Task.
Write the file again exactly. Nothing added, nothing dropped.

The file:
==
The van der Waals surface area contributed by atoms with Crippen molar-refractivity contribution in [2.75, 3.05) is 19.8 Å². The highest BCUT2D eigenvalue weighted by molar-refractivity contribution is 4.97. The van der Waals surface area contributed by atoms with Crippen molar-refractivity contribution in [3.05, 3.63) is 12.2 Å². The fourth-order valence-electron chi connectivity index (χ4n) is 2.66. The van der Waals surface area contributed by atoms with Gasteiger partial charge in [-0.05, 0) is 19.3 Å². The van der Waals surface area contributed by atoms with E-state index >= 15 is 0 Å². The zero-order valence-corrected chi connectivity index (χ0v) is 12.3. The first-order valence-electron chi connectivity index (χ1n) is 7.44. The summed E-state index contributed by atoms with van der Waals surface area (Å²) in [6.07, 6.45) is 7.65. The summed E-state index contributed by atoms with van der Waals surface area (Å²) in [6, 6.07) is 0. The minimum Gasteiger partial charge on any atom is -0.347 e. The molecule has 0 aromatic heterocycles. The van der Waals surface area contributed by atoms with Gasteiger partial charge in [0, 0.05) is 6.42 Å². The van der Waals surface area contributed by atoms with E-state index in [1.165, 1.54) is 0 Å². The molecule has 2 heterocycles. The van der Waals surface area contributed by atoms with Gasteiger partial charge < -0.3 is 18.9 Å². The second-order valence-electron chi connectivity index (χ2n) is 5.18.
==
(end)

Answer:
The van der Waals surface area contributed by atoms with Crippen molar-refractivity contribution in [2.75, 3.05) is 19.8 Å². The highest BCUT2D eigenvalue weighted by molar-refractivity contribution is 4.97. The van der Waals surface area contributed by atoms with Crippen molar-refractivity contribution in [3.05, 3.63) is 12.2 Å². The fourth-order valence-electron chi connectivity index (χ4n) is 2.66. The van der Waals surface area contributed by atoms with Gasteiger partial charge in [-0.05, 0) is 19.3 Å². The van der Waals surface area contributed by atoms with E-state index >= 15 is 0 Å². The zero-order valence-corrected chi connectivity index (χ0v) is 12.3. The first-order valence-electron chi connectivity index (χ1n) is 7.44. The summed E-state index contributed by atoms with van der Waals surface area (Å²) in [6.07, 6.45) is 7.65. The summed E-state index contributed by atoms with van der Waals surface area (Å²) in [6, 6.07) is 0. The minimum Gasteiger partial charge on any atom is -0.347 e. The molecule has 0 aromatic heterocycles. The van der Waals surface area contributed by atoms with Gasteiger partial charge in [0, 0.05) is 6.42 Å². The van der Waals surface area contributed by atoms with E-state index in [1.165, 1.54) is 0 Å². The molecule has 2 heterocycles. The van der Waals surface area contributed by atoms with Gasteiger partial charge < -0.3 is 18.9 Å². The second-order valence-electron chi connectivity index (χ2n) is 5.18.